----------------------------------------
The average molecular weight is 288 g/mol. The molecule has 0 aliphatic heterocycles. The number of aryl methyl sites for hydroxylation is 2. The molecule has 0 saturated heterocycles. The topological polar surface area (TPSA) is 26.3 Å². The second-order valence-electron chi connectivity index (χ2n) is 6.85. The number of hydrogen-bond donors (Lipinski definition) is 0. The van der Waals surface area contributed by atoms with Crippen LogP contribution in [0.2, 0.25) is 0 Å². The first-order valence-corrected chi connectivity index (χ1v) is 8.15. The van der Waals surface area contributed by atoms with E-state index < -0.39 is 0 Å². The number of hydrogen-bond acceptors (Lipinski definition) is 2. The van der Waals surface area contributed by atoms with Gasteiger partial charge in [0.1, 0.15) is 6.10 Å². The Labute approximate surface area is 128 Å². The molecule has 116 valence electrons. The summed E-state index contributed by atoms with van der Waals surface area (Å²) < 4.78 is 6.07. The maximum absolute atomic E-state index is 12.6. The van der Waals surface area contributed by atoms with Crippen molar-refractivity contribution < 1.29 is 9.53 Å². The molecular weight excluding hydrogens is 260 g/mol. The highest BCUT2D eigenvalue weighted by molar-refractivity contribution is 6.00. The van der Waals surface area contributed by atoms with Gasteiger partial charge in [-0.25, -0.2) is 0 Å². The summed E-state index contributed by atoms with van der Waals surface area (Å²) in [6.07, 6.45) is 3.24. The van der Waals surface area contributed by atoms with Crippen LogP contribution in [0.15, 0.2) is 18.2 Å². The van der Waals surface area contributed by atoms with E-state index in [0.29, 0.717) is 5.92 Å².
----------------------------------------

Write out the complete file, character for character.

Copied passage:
The average molecular weight is 288 g/mol. The molecule has 0 aliphatic heterocycles. The number of aryl methyl sites for hydroxylation is 2. The molecule has 0 saturated heterocycles. The topological polar surface area (TPSA) is 26.3 Å². The second-order valence-electron chi connectivity index (χ2n) is 6.85. The number of hydrogen-bond donors (Lipinski definition) is 0. The van der Waals surface area contributed by atoms with Crippen LogP contribution in [0.2, 0.25) is 0 Å². The first-order valence-corrected chi connectivity index (χ1v) is 8.15. The van der Waals surface area contributed by atoms with E-state index < -0.39 is 0 Å². The number of hydrogen-bond acceptors (Lipinski definition) is 2. The van der Waals surface area contributed by atoms with Gasteiger partial charge in [0.1, 0.15) is 6.10 Å². The Labute approximate surface area is 128 Å². The molecule has 116 valence electrons. The summed E-state index contributed by atoms with van der Waals surface area (Å²) < 4.78 is 6.07. The maximum absolute atomic E-state index is 12.6. The van der Waals surface area contributed by atoms with Crippen molar-refractivity contribution < 1.29 is 9.53 Å². The molecular weight excluding hydrogens is 260 g/mol. The highest BCUT2D eigenvalue weighted by molar-refractivity contribution is 6.00. The van der Waals surface area contributed by atoms with Gasteiger partial charge in [-0.25, -0.2) is 0 Å². The summed E-state index contributed by atoms with van der Waals surface area (Å²) in [6.07, 6.45) is 3.24. The van der Waals surface area contributed by atoms with Crippen LogP contribution in [0.15, 0.2) is 18.2 Å². The van der Waals surface area contributed by atoms with E-state index in [0.29, 0.717) is 5.92 Å².